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It’s the state of the heart


It’s the state of the heart

Jane Stephens considers the difference between those born in Queensland and those less fortunate, such as her.

There is no better place to live on the planet than Queensland.

We proudly call ourselves Banana Benders and even align our identity come State of Origin time with that omnipresent pest, the cane toad.

We loudly love our big sky, our wide spaces and jostling coastal fringe, our sticky tropical and sub-tropical clime, our often-quirky past and being judged as unsophisticated by the southern states.

Queensland Day is June 6, which this year falls on a rather inglorious Tuesday.

It is the date of our official separation from New South Wales as an independent colony in 1859, when we were finally freed of the Blues. It is a day to actively appreciate our good fortune to find ourselves here, to list the wonders we share and to honour the people and things that make our state great.

My parents moved to Queensland when I was approaching my teen years, moving first to the tropical north and then sliding down to the south-east corner.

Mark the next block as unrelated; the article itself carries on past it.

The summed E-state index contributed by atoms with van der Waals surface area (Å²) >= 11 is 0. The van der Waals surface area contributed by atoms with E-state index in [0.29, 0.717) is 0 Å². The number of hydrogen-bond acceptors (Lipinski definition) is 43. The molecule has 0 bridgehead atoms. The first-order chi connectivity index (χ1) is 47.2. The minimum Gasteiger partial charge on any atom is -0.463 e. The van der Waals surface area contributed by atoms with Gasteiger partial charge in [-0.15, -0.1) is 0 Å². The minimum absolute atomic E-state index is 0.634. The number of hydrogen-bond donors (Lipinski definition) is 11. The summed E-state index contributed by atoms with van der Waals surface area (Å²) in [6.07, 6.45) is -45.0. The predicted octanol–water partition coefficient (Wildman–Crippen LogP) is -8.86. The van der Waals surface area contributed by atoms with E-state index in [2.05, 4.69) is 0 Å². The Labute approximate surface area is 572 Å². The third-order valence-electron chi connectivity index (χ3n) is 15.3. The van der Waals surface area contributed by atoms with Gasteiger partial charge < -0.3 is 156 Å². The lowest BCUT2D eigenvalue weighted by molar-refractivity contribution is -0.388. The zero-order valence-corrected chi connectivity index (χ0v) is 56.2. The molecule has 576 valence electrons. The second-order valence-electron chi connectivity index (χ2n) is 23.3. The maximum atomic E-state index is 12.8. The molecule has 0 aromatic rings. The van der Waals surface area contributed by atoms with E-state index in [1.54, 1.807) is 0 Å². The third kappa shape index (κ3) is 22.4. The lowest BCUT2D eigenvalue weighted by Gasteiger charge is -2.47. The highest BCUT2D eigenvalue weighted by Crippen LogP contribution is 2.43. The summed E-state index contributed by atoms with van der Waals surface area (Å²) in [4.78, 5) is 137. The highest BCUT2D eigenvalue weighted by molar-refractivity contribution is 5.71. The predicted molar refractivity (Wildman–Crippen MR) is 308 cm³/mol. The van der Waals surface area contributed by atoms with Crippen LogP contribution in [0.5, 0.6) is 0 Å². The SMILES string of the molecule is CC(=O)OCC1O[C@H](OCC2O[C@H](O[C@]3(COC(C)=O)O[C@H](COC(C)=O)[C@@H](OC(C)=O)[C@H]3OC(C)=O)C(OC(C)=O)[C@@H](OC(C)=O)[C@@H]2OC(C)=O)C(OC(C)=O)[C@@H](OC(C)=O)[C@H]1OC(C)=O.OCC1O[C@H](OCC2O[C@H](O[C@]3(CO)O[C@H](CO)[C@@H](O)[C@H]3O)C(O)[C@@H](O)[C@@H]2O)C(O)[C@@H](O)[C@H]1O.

And while I unashamedly tell the world how grateful I am that I am that I live here, I am sharply aware there are two kinds of Queenslanders: those born here and the rest of us.

“Queensland born, Queensland bred. When I die I’ll be Queensland dead” reads a bumper sticker at one of those kitsch, gimmicky retail outlets. Good for you, I mumble a little jealously.

But is being birthed into a specific longitude and latitude an accomplishment?

As a ‘blow in’, I suggest that as we mark Queensland’s legal re-birth as a separate entity, we should remember that we humans don’t get a say in where we make our debut in the world.

Those of us who chose Queensland to make our homes might never be as true Queenslanders as those who were born here, but we can love it just as fiercely.

We can want the best for it, sing its praises to visitors and prickle with protectiveness when one of its many virtues is threatened.

We Queenslanders by choice seek to know about its past and help contribute to its future. It is an active kind of gratitude.

And those of us who embrace Queensland as an intrinsic part of our identity, who give our heart to our adopted home, bleed maroon just like those Queensland-born. We all have the privilege of being part of Queensland’s story.


Jane Stephens is a USC journalism lecturer, media commentator and writer.

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